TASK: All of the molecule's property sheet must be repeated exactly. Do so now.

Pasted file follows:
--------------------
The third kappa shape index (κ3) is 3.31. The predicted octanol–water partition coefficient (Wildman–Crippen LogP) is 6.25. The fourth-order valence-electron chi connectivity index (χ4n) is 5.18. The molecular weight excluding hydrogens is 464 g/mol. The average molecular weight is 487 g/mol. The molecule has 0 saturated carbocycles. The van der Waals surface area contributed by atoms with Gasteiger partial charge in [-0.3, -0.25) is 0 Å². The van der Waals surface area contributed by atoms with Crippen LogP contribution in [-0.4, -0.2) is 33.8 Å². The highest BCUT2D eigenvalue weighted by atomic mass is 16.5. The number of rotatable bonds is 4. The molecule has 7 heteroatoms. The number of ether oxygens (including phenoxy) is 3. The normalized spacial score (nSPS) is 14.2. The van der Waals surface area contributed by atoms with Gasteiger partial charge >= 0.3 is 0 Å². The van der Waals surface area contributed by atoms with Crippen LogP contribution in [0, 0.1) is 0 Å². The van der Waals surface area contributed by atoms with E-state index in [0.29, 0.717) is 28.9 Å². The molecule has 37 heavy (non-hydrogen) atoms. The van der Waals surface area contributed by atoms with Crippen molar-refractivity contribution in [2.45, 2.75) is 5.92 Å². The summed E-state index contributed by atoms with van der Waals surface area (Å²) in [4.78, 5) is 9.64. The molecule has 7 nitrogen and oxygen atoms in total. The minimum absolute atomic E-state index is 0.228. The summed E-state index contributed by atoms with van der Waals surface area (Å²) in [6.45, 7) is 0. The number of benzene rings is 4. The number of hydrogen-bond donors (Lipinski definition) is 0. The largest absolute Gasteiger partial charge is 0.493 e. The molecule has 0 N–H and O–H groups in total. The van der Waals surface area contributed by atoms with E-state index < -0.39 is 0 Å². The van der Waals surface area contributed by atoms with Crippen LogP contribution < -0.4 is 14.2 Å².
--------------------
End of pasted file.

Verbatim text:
The third kappa shape index (κ3) is 3.31. The predicted octanol–water partition coefficient (Wildman–Crippen LogP) is 6.25. The fourth-order valence-electron chi connectivity index (χ4n) is 5.18. The molecular weight excluding hydrogens is 464 g/mol. The average molecular weight is 487 g/mol. The molecule has 0 saturated carbocycles. The van der Waals surface area contributed by atoms with Gasteiger partial charge in [-0.3, -0.25) is 0 Å². The van der Waals surface area contributed by atoms with Crippen LogP contribution in [-0.4, -0.2) is 33.8 Å². The highest BCUT2D eigenvalue weighted by atomic mass is 16.5. The number of rotatable bonds is 4. The molecule has 7 heteroatoms. The number of ether oxygens (including phenoxy) is 3. The normalized spacial score (nSPS) is 14.2. The van der Waals surface area contributed by atoms with Gasteiger partial charge >= 0.3 is 0 Å². The van der Waals surface area contributed by atoms with Crippen LogP contribution in [0, 0.1) is 0 Å². The van der Waals surface area contributed by atoms with E-state index in [0.29, 0.717) is 28.9 Å². The molecule has 37 heavy (non-hydrogen) atoms. The van der Waals surface area contributed by atoms with Crippen molar-refractivity contribution in [2.45, 2.75) is 5.92 Å². The summed E-state index contributed by atoms with van der Waals surface area (Å²) in [4.78, 5) is 9.64. The molecule has 7 nitrogen and oxygen atoms in total. The minimum absolute atomic E-state index is 0.228. The summed E-state index contributed by atoms with van der Waals surface area (Å²) in [6.45, 7) is 0. The number of benzene rings is 4. The number of hydrogen-bond donors (Lipinski definition) is 0. The largest absolute Gasteiger partial charge is 0.493 e. The molecule has 0 N–H and O–H groups in total. The van der Waals surface area contributed by atoms with E-state index < -0.39 is 0 Å². The van der Waals surface area contributed by atoms with Crippen LogP contribution < -0.4 is 14.2 Å².